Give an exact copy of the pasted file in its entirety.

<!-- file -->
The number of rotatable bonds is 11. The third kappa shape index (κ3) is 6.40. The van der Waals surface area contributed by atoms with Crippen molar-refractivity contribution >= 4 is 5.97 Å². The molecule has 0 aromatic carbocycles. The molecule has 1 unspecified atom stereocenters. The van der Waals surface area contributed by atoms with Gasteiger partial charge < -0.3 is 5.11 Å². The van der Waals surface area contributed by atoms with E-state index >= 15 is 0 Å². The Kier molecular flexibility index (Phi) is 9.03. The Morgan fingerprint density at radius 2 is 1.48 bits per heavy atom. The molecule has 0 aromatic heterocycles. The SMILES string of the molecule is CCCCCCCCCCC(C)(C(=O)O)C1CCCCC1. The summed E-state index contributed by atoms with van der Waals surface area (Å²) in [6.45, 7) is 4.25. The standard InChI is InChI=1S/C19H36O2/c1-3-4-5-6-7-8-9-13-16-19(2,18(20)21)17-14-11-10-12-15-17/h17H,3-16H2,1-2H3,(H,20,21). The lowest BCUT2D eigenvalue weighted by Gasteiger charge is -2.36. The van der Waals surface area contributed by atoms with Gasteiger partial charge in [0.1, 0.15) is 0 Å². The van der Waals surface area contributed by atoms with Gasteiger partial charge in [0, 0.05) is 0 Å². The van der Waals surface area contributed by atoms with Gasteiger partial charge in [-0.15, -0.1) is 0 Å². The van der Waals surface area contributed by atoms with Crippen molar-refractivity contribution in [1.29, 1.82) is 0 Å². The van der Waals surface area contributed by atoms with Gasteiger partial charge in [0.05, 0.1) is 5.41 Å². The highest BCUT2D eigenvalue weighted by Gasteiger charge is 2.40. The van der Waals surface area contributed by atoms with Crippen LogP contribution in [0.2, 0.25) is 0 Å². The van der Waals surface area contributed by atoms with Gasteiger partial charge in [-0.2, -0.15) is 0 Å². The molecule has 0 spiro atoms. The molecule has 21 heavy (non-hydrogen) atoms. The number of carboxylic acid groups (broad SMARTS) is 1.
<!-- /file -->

The number of rotatable bonds is 11. The third kappa shape index (κ3) is 6.40. The van der Waals surface area contributed by atoms with Crippen molar-refractivity contribution >= 4 is 5.97 Å². The molecule has 0 aromatic carbocycles. The molecule has 1 unspecified atom stereocenters. The van der Waals surface area contributed by atoms with Gasteiger partial charge < -0.3 is 5.11 Å². The van der Waals surface area contributed by atoms with E-state index >= 15 is 0 Å². The Kier molecular flexibility index (Phi) is 9.03. The Morgan fingerprint density at radius 2 is 1.48 bits per heavy atom. The molecule has 0 aromatic heterocycles. The SMILES string of the molecule is CCCCCCCCCCC(C)(C(=O)O)C1CCCCC1. The summed E-state index contributed by atoms with van der Waals surface area (Å²) in [6.45, 7) is 4.25. The standard InChI is InChI=1S/C19H36O2/c1-3-4-5-6-7-8-9-13-16-19(2,18(20)21)17-14-11-10-12-15-17/h17H,3-16H2,1-2H3,(H,20,21). The lowest BCUT2D eigenvalue weighted by Gasteiger charge is -2.36. The van der Waals surface area contributed by atoms with Gasteiger partial charge in [0.1, 0.15) is 0 Å². The van der Waals surface area contributed by atoms with Gasteiger partial charge in [0, 0.05) is 0 Å². The van der Waals surface area contributed by atoms with Gasteiger partial charge in [-0.15, -0.1) is 0 Å². The van der Waals surface area contributed by atoms with Crippen molar-refractivity contribution in [1.29, 1.82) is 0 Å². The van der Waals surface area contributed by atoms with Gasteiger partial charge in [0.05, 0.1) is 5.41 Å². The highest BCUT2D eigenvalue weighted by Gasteiger charge is 2.40. The van der Waals surface area contributed by atoms with Crippen LogP contribution in [0.2, 0.25) is 0 Å². The van der Waals surface area contributed by atoms with Gasteiger partial charge in [-0.2, -0.15) is 0 Å². The molecule has 0 spiro atoms. The molecule has 21 heavy (non-hydrogen) atoms. The number of carboxylic acid groups (broad SMARTS) is 1.